Orange County Theatre Reviews

Written by Patrick Chavis

Music and theatre have always gone hand in hand. In some ways, they pull from the same emotional well. While watching playwright Diana Burbano’s new play, we get a nicely condensed drama about punk rock, love, and family. I liked it, but I couldn’t help but feel I had seen this story done before. Of course, Fabulous Monsters is its own narrative. The plot has enough differences to set it apart –especially for an older generation. Still, the positive differences felt less new after watching it and more like a rehash of another story.

runaways

Photo Courtesy: Sony Pictures Entertainment

What story am I talking about? It was an Indie film, The Runaways, I saw a few years back, which starred Kristen Stewart and Dakota Fanning. The movie was based on the punk girl group of the same name. The film follows a young Joan Jett and Cherie Currie as they meet in a punk rock bar, decide to start a band, and thus quickly try to navigate through a rise in rock stardom that ultimately collapses. Can Joan and Cherie’s relationship hold up? (Spoiler) No, not really, at least not in the movie. Now take that plot line but replace the two white girls with Jewish white girl Lulu (who may as well be Cherie) and boyish, Hispanic girl Sally (who may as well be Joan). Add in a B-plot where we get to see the future of these rock stars, and you’ve got the story of Fabulous Monsters.

What makes it unique and different are the things only Burbano could bring to the narrative. The character of Nick, played exceptionally well by Gerado Villa-Lobs, is one of these differences. Here Nick is an already established rock artist with a rather open, if not fluid, sexuality. Using Nick’s character, Burbano creates an interesting love triangle between the other two characters, Lulu (Lena Romano) and Sally (Anita Abdinezhad).

Front row: Mercy Vasquez, Anita Abdinezhad, Voiza Greene. Back row: Julianna Stephanie Ojeda, Gerardo Villa-Lobos and Lena Romano. | Photo by Stephen Rack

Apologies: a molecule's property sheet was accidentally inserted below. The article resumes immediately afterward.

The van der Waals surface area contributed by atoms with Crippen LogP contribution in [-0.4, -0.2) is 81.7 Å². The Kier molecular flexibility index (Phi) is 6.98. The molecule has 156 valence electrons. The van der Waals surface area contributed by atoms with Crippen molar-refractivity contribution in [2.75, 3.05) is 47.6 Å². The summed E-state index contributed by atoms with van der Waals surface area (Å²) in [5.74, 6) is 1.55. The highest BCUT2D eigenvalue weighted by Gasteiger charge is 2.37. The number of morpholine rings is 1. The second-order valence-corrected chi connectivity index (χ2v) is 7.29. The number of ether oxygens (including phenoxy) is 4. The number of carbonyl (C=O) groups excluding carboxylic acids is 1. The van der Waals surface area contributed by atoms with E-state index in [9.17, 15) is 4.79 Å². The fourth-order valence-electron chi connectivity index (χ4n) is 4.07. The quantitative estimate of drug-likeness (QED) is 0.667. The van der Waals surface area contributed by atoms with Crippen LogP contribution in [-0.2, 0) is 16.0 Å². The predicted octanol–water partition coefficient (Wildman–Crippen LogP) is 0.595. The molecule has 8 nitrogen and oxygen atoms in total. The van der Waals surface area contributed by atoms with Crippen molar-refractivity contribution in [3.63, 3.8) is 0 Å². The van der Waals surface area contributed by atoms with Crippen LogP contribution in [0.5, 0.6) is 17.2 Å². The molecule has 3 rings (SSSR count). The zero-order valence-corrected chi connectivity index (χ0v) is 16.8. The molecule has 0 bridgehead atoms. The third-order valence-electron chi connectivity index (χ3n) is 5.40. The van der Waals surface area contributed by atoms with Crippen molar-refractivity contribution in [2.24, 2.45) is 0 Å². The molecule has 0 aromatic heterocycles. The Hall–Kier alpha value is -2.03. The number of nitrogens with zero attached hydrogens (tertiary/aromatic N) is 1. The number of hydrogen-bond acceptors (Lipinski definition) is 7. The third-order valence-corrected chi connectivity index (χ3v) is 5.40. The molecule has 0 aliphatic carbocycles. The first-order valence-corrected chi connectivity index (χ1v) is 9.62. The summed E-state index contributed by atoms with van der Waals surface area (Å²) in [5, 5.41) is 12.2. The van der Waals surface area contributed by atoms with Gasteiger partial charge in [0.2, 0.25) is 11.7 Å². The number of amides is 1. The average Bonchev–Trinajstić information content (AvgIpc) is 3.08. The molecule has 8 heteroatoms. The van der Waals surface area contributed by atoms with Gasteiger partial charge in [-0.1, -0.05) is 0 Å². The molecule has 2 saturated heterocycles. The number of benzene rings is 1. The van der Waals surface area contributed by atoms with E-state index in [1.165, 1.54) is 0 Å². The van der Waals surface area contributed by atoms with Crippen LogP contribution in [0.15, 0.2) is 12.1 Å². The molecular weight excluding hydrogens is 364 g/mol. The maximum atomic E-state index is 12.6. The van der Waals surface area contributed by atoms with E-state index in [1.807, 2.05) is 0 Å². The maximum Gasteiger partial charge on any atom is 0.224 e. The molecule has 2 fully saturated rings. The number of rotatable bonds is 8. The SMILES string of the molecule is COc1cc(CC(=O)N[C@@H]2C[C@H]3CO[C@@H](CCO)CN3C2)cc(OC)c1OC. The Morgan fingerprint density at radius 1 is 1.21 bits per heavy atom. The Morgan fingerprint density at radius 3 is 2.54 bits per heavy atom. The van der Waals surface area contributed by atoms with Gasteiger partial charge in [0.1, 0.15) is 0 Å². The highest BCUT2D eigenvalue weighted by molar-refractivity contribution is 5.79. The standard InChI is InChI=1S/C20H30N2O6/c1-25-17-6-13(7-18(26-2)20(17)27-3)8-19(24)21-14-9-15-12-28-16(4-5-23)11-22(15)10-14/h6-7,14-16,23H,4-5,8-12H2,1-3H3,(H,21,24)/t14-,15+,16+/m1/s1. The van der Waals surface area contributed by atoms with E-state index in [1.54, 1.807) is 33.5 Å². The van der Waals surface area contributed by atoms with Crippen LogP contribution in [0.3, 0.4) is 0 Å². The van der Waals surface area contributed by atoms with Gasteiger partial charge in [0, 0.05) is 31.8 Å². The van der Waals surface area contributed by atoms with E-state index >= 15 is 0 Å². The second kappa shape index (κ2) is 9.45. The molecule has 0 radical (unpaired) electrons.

Front row: Mercy Vasquez, Anita Abdinezhad, Voiza Greene. Back row: Julianna Stephanie Ojeda, Gerardo Villa-Lobos and Lena Romano. | Photo by Stephen Rack

The show also transports us to the future to see where the characters end up. This is the differential key that makes Fabulous Monsters its own unique story. We get to follow around a now-aged Sally –who renames herself Slade –while she tries to reassemble her life after a crazy, punk rock roller coaster ride.

On a visual level, the casting is perfect, and there is never any confusion regarding who someone is or why they are there. Highlighting cultural differences through a Latino and Jewish lead is welcomed. Still, their cultural heritages aren’t explored much beyond being used in a few jokes and dialogues to demonstrate their social class and education differences. The play harps on the idea that these things don’t matter much. What matters is the music and the authenticity.

Fabulous Monsters is a very provocative dramatic narrative using rock stars’ dangerous and reckless lives to highlight a deeper and more profound message. But the message and the acting feel more authentic than the strangely familiar storyline.

My Review
7.5 Overall
10 Users (1 vote)
Story6.5
Acting8
Set & Design7
Costumes9
Entertainment7
What people say... 1 Leave your rating
Awesome Show!
Super show --great acting & writing! Fun & emotional--You will love it!
August 29, 2015, 10:38 pm
Story10
Acting10
Set & Design10
Costumes10
Entertainment10
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0
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